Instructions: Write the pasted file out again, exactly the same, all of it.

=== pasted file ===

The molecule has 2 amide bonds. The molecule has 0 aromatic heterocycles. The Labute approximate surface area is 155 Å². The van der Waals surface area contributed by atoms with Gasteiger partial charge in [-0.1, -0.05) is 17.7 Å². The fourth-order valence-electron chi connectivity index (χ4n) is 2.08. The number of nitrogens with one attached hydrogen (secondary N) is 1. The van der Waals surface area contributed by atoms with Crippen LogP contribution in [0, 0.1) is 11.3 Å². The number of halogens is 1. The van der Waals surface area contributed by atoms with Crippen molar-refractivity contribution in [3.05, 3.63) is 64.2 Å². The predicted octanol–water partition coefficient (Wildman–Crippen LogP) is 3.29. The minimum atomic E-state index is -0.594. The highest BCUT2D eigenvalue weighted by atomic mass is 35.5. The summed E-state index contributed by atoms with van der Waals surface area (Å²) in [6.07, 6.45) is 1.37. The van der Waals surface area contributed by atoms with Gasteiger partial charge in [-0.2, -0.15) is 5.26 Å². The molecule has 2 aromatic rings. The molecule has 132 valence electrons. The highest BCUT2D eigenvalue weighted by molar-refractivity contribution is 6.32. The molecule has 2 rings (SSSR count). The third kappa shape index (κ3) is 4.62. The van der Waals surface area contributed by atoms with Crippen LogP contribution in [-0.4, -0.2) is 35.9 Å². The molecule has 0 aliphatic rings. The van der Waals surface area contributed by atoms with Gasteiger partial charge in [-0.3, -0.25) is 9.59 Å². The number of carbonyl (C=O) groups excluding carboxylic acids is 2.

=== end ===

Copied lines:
The molecule has 2 amide bonds. The molecule has 0 aromatic heterocycles. The Labute approximate surface area is 155 Å². The van der Waals surface area contributed by atoms with Gasteiger partial charge in [-0.1, -0.05) is 17.7 Å². The fourth-order valence-electron chi connectivity index (χ4n) is 2.08. The number of nitrogens with one attached hydrogen (secondary N) is 1. The van der Waals surface area contributed by atoms with Crippen LogP contribution in [0, 0.1) is 11.3 Å². The number of halogens is 1. The van der Waals surface area contributed by atoms with Crippen molar-refractivity contribution in [3.05, 3.63) is 64.2 Å². The predicted octanol–water partition coefficient (Wildman–Crippen LogP) is 3.29. The minimum atomic E-state index is -0.594. The highest BCUT2D eigenvalue weighted by atomic mass is 35.5. The summed E-state index contributed by atoms with van der Waals surface area (Å²) in [6.07, 6.45) is 1.37. The van der Waals surface area contributed by atoms with Gasteiger partial charge in [-0.2, -0.15) is 5.26 Å². The molecule has 2 aromatic rings. The molecule has 132 valence electrons. The highest BCUT2D eigenvalue weighted by molar-refractivity contribution is 6.32. The molecule has 2 rings (SSSR count). The third kappa shape index (κ3) is 4.62. The van der Waals surface area contributed by atoms with Crippen LogP contribution in [-0.4, -0.2) is 35.9 Å². The molecule has 0 aliphatic rings. The van der Waals surface area contributed by atoms with Gasteiger partial charge in [-0.3, -0.25) is 9.59 Å². The number of carbonyl (C=O) groups excluding carboxylic acids is 2.